Place:Niagara-on-the-Lake, Lincoln, Ontario, Canada

Watchers
NameNiagara-on-the-Lake
Alt namesNewark
Niagara
TypeTown
Coordinates43.205°N 79.128°W
Located inLincoln, Ontario, Canada
See alsoNiagara, Lincoln, Ontario, Canadatownship surrounding Niagara-on-the-Lake until 1970
Niagara, Ontario, Canadaregional municipality which Lincoln County joined in 1970
Contained Places
Cemetery
St Mark's Anglican Cemetery ( 1792 - )
source: Getty Thesaurus of Geographic Names

Niagara-on-the-Lake is an independently incorporated town geographically located in the former Niagara Township in Lincoln County in southern Ontario. Niagara-on-the-Lake has been amalgamated with Niagara Township and the entire township is now called Niagara-on-the-Lake. The change took place in 1970 when the regional municipality was created.

the text in this section is copied from an article in Wikipedia

Niagara-on-the-Lake is a town in Ontario, Canada. It is located on the Niagara Peninsula at the point where the Niagara River meets Lake Ontario, across the river from New York, United States. Niagara-on-the-Lake is in the Niagara Region of Ontario, and is the only town in Canada that has a Lord Mayor. It has a population of 17,511 (2016)

Niagara-on-the-Lake is important in the history of Canada: it served as the first capital of the Province of Upper Canada, the predecessor of Ontario, called Newark from 1792 to 1797. During the War of 1812, the town, the two former villages of St. David's and Queenston, and Fort George were the site of numerous battles following the American invasion of Upper Canada, and the town was razed. Niagara-on-the-Lake is home to the oldest Anglican and Catholic churches in Ontario, and the oldest surviving golf course in North America.

Today, Niagara-on-the-Lake draws tourists with its quaint colonial-style buildings, the Shaw Festival, Fort George, wineries, an outlet mall on the highway, and its proximity to Niagara Falls. The Niagara Region has the second-highest percentage of seniors in Ontario. Niagara-on-the-Lake has been rated among the best places to retire in Ontario according to Comfort Life, a publication for seniors.

History

the text in this section is copied from an article in Wikipedia

Before the British settlers came, the point where Fort Mississauga is situated was used by at least three Native American tribes: the Neutral (15th century); Seneca (late 17th century); and Mississauga (18th century).

The settlement was founded in 1781 as Butlersburg, in honour of Colonel John Butler, the commander of Butler's Rangers. It was later renamed West Niagara to distinguish it from Fort Niagara. It was a British military base and haven for pro-British loyalists fleeing the United States during the volatile aftermath of the American Revolution.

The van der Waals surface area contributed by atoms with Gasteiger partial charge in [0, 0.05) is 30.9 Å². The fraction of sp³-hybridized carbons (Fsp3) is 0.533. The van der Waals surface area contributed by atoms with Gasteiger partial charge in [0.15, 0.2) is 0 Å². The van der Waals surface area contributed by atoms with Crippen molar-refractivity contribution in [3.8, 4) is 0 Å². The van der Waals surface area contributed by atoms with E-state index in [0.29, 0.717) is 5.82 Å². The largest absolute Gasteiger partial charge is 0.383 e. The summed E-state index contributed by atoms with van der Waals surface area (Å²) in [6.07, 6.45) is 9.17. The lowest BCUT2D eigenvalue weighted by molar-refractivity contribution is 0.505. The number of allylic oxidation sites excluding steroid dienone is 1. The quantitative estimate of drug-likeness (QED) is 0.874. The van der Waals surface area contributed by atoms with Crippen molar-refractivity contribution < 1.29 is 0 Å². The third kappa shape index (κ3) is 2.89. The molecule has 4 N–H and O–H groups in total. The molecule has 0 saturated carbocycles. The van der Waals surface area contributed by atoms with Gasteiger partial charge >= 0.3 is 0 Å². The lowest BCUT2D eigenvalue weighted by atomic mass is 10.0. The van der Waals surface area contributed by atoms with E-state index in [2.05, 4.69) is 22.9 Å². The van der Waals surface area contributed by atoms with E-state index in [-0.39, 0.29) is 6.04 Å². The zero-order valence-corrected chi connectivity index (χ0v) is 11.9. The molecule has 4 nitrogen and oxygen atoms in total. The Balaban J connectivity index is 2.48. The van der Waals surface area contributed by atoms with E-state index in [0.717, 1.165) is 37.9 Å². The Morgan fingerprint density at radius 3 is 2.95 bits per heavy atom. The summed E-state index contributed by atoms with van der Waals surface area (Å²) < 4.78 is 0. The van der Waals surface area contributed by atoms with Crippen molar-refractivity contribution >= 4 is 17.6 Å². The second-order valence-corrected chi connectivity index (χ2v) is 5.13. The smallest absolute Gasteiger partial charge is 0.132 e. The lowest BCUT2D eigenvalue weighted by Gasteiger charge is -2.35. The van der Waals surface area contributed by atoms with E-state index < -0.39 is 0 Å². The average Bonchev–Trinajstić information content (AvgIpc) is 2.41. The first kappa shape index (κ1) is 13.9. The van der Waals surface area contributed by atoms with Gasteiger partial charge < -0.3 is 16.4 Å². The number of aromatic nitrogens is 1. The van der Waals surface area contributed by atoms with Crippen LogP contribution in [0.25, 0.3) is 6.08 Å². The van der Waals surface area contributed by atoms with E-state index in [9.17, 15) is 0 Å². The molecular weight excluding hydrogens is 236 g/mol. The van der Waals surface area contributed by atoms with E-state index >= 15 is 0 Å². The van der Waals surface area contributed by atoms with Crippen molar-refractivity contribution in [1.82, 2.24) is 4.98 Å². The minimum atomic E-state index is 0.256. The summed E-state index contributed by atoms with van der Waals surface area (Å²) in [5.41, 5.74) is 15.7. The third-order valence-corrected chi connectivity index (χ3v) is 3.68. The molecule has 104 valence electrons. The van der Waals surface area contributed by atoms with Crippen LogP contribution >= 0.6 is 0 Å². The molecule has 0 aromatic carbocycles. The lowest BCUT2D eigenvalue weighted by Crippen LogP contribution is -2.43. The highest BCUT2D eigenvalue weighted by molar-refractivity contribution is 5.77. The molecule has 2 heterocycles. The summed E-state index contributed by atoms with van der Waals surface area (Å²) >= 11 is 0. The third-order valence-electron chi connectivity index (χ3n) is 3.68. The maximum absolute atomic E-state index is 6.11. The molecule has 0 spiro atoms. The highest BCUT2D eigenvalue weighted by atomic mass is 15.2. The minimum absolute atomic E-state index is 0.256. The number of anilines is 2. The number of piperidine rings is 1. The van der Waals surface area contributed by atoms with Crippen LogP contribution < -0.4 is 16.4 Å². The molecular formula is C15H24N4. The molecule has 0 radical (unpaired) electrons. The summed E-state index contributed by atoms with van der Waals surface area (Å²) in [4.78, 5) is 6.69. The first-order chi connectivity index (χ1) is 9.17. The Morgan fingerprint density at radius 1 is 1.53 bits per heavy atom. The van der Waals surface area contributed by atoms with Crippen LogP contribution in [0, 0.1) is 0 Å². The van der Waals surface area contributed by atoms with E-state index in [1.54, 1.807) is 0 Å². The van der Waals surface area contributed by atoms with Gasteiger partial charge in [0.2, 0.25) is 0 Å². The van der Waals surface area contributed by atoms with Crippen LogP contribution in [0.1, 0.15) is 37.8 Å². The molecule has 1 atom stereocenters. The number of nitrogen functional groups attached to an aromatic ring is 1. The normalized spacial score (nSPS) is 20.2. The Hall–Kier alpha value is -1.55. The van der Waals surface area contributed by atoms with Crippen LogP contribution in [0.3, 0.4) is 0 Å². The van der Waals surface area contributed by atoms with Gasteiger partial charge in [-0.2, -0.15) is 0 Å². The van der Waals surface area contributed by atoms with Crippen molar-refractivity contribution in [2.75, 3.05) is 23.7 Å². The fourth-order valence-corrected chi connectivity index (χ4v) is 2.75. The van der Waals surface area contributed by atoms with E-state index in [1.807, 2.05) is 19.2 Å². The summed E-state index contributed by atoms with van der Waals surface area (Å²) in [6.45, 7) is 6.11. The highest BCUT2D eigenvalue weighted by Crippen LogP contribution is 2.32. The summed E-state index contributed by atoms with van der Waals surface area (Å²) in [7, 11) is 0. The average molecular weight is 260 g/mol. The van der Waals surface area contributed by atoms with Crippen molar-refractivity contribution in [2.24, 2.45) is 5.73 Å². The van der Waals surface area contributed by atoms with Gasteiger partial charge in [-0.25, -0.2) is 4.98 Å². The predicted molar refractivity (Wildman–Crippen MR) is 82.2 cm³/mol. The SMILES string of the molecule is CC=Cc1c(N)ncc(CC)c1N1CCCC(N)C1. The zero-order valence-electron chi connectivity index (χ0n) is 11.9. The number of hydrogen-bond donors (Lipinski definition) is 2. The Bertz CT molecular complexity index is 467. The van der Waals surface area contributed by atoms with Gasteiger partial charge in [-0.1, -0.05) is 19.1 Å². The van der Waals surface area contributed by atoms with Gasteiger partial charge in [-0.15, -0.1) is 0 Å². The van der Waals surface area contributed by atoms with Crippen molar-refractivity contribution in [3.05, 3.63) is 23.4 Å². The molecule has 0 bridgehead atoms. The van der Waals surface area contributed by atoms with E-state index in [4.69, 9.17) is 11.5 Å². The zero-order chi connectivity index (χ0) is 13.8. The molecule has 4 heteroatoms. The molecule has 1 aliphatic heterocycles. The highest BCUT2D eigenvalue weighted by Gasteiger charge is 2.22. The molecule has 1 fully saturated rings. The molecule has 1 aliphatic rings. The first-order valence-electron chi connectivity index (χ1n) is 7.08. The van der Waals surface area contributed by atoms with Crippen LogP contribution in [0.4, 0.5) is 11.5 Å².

Renamed Newark by Lieutenant-Governor John Graves Simcoe in 1792, it was the first capital of Upper Canada (now the province of Ontario). The Upper Canada legislature first met at Navy Hall on September 17, 1792 and met here another four times until June 1796.[1] In 1797, Simcoe moved the capital to York because Newark was very close to the border with the U.S. Newark was renamed Niagara in 1798.[2]

Fort George, just south of the settlement, was built in 1796-1799. During the War of 1812, Niagara was taken in the Battle of Fort George by American forces in May 1813 after a two-day bombardment by cannon from Fort Niagara and the American fleet, followed by a fierce battle. After capturing Fort George, the Americans built their own fortifications here. The fort was retaken by the British in December 1813 but left to fall into ruins and abandoned in 1815. Only a small portion of the fort remains; it has been fully restored. Fort Mississauga was built, starting in 1813, but was not completed until after the war in 1816.

During the war, the settlement of Niagara was razed and burnt to the ground by American soldiers as they withdrew to Fort Niagara. (Afterwards, on December 19, 1813, the British captured Fort Niagara.) The citizens rebuilt Niagara after the war, with the residential quarter around Queen Street and toward King Street, where the new Court House was rebuilt out of range of Fort Niagara's cannons.[1]

The Smith's Canadian Gazetteer of 1846 describes "Niagara (formerly called Newark)" as follows:

"It has been a place of considerable trade. On the east side of the town is a large military reserve. About half a mile up the river are the ruins of Fort George, where the remains of General Brock were originally interred; they were removed. A new town-hall and court-house are intended to be erected by the town. There is a fire brigade with two engines and a hook and ladder company. Churches and chapels total five. Two newspapers are published weekly .... Steamboats run daily, as long as the weather will allow of it, from Toronto .... The Niagara Harbour and Dock Company were incorporated in the year 1830 .... the vessels turned out by the Company [include] the steamboat "London," which commenced running in the spring of 1845, the fastest boat on the upper lakes... The Company usually employ about 150 hands; and, when particularly busy, have employed as many as 350. There is also on the premises a marine railway, large enough for hauling up vessels of the first class. Post Office, post every day. Professions and Trades.—Three physicians and surgeons, nine lawyers, twelve stores, taverns, two chemists and druggists, three booksellers and stationers, two saddlers, four wagon makers, two watchmakers, two tallow-chandlers, marble works, two printers, two cabinet makers, one hatter, four bakers, two livery stables, two tinsmiths, three blacksmiths, six tailors, seven shoemakers, one tobacconist, one bank agency, .... large quantities of apples, peaches, and cider are shipped annually."

In 1859 the town built its first public school, Niagara Public School.

The town's present name was adopted around 1880 as a Postal Address to distinguish the town from Niagara Falls. The name was not officially adopted until 1970, when the Town of Niagara and the Township of Niagara merged.[1]

Historic sites